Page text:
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Inventing the Future With a Perspective of Abundance


Innovation Learnings from the BSR Conference, Part 1:

At the recent BSR Conference, I heard a talk about innovation in an exponentially changing world by Pascal Finette of the Singularity University. He kicked off with this quote from Alan Kay:

The best way to predict the future is to invent it.

Kay went on to invent the concept of the tablet computer . . . in 1972.


Kay’s comment gets at a fundamental challenge In today’s world: tech-driven fields like computing power, data storage and connectivity don’t change linearly—they change exponentially. But, as Pascal explained, our minds have evolved to think linearly. So, handling exponential changes requires us to stretch, adapt, and reevaluate, individually and as a culture, in order to apply new technologies in creative, positive ways.


We are on the verge of a similarly disruptive transition in the world of sustainability. To date, incremental progress has been the rule, but we are entering the steep part of the growth curve, and seeing new capabilities quickly come to fruition. Solar cells, electric cars, smart houses and dozens of other advances are becoming dramatically more affordable after only a few years.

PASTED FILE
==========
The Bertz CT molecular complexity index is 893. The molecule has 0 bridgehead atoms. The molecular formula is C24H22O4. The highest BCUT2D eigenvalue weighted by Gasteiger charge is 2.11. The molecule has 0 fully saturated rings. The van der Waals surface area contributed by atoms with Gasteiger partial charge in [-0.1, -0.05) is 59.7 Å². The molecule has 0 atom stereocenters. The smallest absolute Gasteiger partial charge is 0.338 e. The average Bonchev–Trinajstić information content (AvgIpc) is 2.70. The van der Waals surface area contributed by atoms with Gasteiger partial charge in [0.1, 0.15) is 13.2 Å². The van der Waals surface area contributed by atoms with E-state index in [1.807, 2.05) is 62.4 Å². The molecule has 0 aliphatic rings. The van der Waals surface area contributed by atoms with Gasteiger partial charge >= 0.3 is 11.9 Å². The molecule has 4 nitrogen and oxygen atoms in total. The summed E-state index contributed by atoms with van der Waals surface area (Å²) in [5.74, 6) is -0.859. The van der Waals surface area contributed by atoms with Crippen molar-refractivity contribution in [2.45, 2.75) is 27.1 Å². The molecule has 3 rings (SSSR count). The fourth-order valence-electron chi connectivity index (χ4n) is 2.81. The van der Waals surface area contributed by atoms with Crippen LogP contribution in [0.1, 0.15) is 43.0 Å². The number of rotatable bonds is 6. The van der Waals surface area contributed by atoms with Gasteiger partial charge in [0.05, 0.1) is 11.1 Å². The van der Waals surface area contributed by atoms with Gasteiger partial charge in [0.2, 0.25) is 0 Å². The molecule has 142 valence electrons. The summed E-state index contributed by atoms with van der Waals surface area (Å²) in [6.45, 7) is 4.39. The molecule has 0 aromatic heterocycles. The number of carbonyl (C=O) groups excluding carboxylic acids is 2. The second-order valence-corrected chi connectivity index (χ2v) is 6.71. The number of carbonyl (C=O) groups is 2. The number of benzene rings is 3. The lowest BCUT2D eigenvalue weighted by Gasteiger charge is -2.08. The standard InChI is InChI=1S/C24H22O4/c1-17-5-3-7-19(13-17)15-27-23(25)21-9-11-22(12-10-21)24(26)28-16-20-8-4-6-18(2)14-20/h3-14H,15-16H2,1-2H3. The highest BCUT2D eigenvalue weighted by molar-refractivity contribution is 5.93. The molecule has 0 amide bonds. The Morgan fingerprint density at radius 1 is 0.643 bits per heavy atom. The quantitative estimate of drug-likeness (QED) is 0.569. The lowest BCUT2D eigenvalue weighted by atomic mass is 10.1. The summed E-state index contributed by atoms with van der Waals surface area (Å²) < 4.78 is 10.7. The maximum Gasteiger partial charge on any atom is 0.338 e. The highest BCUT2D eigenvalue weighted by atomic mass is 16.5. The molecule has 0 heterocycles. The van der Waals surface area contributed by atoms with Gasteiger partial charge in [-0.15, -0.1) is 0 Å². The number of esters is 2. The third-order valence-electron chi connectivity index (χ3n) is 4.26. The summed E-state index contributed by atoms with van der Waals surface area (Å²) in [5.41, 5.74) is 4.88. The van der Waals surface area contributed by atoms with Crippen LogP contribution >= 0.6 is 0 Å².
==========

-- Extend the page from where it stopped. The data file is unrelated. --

So how can we harness this wave? Pascal suggests shifting from a perspective of scarcity to one of abundance. He lives in a data world, where abundance stems from computing and storage. Yet those two together can often supplant mechanical and human power. Just look at today’s Corvette sports car, which is faster and far more efficient and reliable than those of 30 years ago while weighing about the same. An abundance of electronics, sensors and software has provided a cleaner, more efficient system than yesterday’s big engines ever could.


To cultivate the perspective of abundance, try taking a component-level perspective on the product or service you’re building. Think about what’s there today, and how it will change over the next 10 or 20 years. How will batteries, motors, and control capabilities evolve? If you can apply this perspective to sustainability solutions, you can start to invent the world you want to see in the future.


Next time: Part 2 - Thinking entrepreneurially in a time of disruptive invention


About the Author:  Lise Laurin, CEO and Founder of EarthShift Global — Lise is a pioneer in Sustainability Return on Investment (S-ROI) and Life Cycle Assessment (LCA). She continues to develop and leverage sustainability consulting services, LCA as well as SROI software and training programs to build organizational capacity in driving large-scale change. Her unique skill set and knowledge base has put her in demand globally by companies, organizations and governments alike.